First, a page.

Reviewing the Google – SlickLogin deal as a metric to understanding the tradition of American firms buying Israeli start-ups.
Google Inc. (Nasdaq: GOOG) has purchased SlickLogin, a start-up born in Israel. Financial details of the acquisition were not publicised, but the buy is thought to be based on an “acqui-hiring” process, meaning Google is paying for the staff and the company’s knowledge, with the possibility of paying a very small additional fee for the acquisition’s completion.
There is sound reason that the world’s biggest search engine bought an Israeli start-up aiming to make computer log-in systems simple and secure, and intends to keep buying more companies founded in Israel.
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Eran Galili, Ori Kabeli and Or Zelig, the company’s founders, made the announcement. The three, who created SlickLogin just last Summer, had initially conceived to make computer login security simpler. The company has yet to sign up any customers and they have no market-ready product as of the announcement of the acquisition by the California web services giant.
On Monday morning, the founders of SlickLogin published a statement saying, “We started SlickLogin because security measures had become overly complicated and annoying. Our friends thought we were insane, but we knew we could do better. So we set out to improve security while still making it simple for people to log in.”
“Today we’re announcing that the SlickLogin team is joining Google, a company that shares our core beliefs that logging in should be easy instead of frustrating, and authentication should be effective without getting in the way. Google was the first company to offer 2-step verification to everyone, for free – and they’re working on some great ideas that will make the internet safer for everyone. We couldn’t be more excited to join their efforts.”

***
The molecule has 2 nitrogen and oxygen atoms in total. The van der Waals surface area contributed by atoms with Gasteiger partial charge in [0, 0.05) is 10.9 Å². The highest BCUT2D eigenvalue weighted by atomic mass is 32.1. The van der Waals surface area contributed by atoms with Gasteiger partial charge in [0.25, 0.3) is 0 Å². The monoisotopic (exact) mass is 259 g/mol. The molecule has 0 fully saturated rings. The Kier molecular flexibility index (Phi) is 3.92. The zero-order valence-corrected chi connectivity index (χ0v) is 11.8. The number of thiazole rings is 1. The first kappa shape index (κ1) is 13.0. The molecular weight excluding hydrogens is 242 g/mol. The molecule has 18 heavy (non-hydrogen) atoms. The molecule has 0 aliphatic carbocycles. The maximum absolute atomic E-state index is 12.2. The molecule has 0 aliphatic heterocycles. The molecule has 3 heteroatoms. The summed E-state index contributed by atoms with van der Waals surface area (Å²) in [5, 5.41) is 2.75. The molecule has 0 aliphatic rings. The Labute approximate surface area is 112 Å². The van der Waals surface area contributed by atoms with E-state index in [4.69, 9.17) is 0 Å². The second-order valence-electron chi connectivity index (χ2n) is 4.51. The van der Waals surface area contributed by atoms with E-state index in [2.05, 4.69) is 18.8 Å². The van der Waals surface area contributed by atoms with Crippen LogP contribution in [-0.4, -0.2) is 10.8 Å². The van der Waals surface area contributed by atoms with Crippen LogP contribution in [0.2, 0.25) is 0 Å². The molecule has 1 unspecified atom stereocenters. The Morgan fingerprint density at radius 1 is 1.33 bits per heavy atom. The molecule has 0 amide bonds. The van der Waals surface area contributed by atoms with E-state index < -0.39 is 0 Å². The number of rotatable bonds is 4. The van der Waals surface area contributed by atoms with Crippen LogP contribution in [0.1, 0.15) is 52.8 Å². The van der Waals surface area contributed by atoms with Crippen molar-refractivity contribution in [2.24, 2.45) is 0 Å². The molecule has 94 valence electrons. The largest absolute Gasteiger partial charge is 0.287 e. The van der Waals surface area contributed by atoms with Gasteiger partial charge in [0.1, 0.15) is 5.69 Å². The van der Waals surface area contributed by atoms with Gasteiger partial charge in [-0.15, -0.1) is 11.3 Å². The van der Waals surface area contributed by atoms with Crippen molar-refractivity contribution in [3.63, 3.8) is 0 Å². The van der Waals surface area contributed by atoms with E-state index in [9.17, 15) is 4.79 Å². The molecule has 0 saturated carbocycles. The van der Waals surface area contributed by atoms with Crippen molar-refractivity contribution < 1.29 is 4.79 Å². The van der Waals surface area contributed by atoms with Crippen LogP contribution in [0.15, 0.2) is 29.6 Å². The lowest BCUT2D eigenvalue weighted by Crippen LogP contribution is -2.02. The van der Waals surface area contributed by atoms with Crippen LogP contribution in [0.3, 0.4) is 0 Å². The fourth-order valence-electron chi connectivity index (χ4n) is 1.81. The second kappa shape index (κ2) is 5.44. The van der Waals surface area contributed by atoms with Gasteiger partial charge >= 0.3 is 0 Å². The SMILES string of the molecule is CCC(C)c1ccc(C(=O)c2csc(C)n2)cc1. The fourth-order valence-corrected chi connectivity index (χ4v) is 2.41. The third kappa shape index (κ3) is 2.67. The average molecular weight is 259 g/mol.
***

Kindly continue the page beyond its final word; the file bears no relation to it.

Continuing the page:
This purchase, coming on the heels of the Waze buyout by Google just months ago, continues the trend of the Internet gorilla from Silicon Valley buying up start-ups from Silicon Wadi. And it puts a bold spotlight on the small Mediterranean nation’s best natural resource: its brains.
It is no small coincidence that Google, among others, sees Israel as a powerhouse for attracting investments when it comes to R&D innovations. Beset on two borders with hostile enemy nations, and on two more with divided, hostile populations, Israel has long relied on its brainpower to come up with technological solutions to overcome its massive disadvantages of population size and material resources. In order to succeed in its mission of defending the people and the State of Israel, the IDF itself acts as a national incubator of R&D breakthroughs. So at this point, you should not be surprised to know that SlickLogin’s CEO, Or Zelig, served in the IDF, developing advanced military computer security devices.
This reliance on tech to improve national security concerns has led to an almost inevitable establishment of a culture of engineering and problem-solving with leading-edge creativity in invention. Additionally, the unique blend of the population, stemming from so many nations on Earth, include the prowess of Russian engineering and American business know-how. On top of that, you have the subtle, more nuanced business acumen coming from Israelis of a European background.
Of course, these are gross over-generalizations and stereotypes which offer no iron-clad guarantee of success for any ventures tried first in Israel. And in fact, most Israeli start-ups do not succeed with the grandeur of these highly public success stories. Plus, Israel is not the only nation on Earth to be a melting pot. Indeed, the world’s largest melting pot is the United States.
On the other hand, with the sheer number of businesses with an Israeli birth certificate selling-out to US corporate behemoths, the facts speak for themselves. Silicon Wadi is highly desired by outside investors, because of their performance year-to-year, and much of that is driven by the critical components which Israeli companies offer thanks to the major mix of their Developmental Nerd Assets, in other words, their DNA.
Who will be the next big players in a US-Israel company buyout? Well, if you know the answer to that, you should probably consider investing in that deal.
Full disclosure: In addition to cartooning and attempting to put wit to pen, Yasha Harari has worked for a number of start-ups and large companies in the U.S., Europe and Israel.
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